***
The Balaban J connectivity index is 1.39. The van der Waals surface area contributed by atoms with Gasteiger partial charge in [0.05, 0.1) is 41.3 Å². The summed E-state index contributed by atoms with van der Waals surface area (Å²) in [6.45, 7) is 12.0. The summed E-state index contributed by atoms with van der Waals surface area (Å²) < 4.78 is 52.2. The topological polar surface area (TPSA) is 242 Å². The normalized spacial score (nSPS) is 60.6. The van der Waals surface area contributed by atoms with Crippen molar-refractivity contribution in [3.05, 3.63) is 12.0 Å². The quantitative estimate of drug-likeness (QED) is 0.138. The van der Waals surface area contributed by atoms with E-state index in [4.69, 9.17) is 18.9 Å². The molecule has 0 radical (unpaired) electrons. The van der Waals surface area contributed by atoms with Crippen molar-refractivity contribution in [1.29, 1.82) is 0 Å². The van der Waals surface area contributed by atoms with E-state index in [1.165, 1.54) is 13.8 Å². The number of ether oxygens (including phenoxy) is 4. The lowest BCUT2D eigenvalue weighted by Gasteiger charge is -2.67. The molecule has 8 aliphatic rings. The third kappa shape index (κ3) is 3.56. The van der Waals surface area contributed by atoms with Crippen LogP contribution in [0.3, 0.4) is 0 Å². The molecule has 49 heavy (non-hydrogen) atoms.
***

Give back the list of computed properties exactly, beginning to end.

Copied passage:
The Balaban J connectivity index is 1.39. The van der Waals surface area contributed by atoms with Gasteiger partial charge in [0.05, 0.1) is 41.3 Å². The summed E-state index contributed by atoms with van der Waals surface area (Å²) in [6.45, 7) is 12.0. The summed E-state index contributed by atoms with van der Waals surface area (Å²) < 4.78 is 52.2. The topological polar surface area (TPSA) is 242 Å². The normalized spacial score (nSPS) is 60.6. The van der Waals surface area contributed by atoms with Crippen molar-refractivity contribution in [3.05, 3.63) is 12.0 Å². The quantitative estimate of drug-likeness (QED) is 0.138. The van der Waals surface area contributed by atoms with E-state index in [4.69, 9.17) is 18.9 Å². The molecule has 0 radical (unpaired) electrons. The van der Waals surface area contributed by atoms with Crippen molar-refractivity contribution in [1.29, 1.82) is 0 Å². The van der Waals surface area contributed by atoms with E-state index in [1.165, 1.54) is 13.8 Å². The number of ether oxygens (including phenoxy) is 4. The lowest BCUT2D eigenvalue weighted by Gasteiger charge is -2.67. The molecule has 8 aliphatic rings. The third kappa shape index (κ3) is 3.56. The van der Waals surface area contributed by atoms with Crippen LogP contribution in [0.3, 0.4) is 0 Å². The molecule has 49 heavy (non-hydrogen) atoms.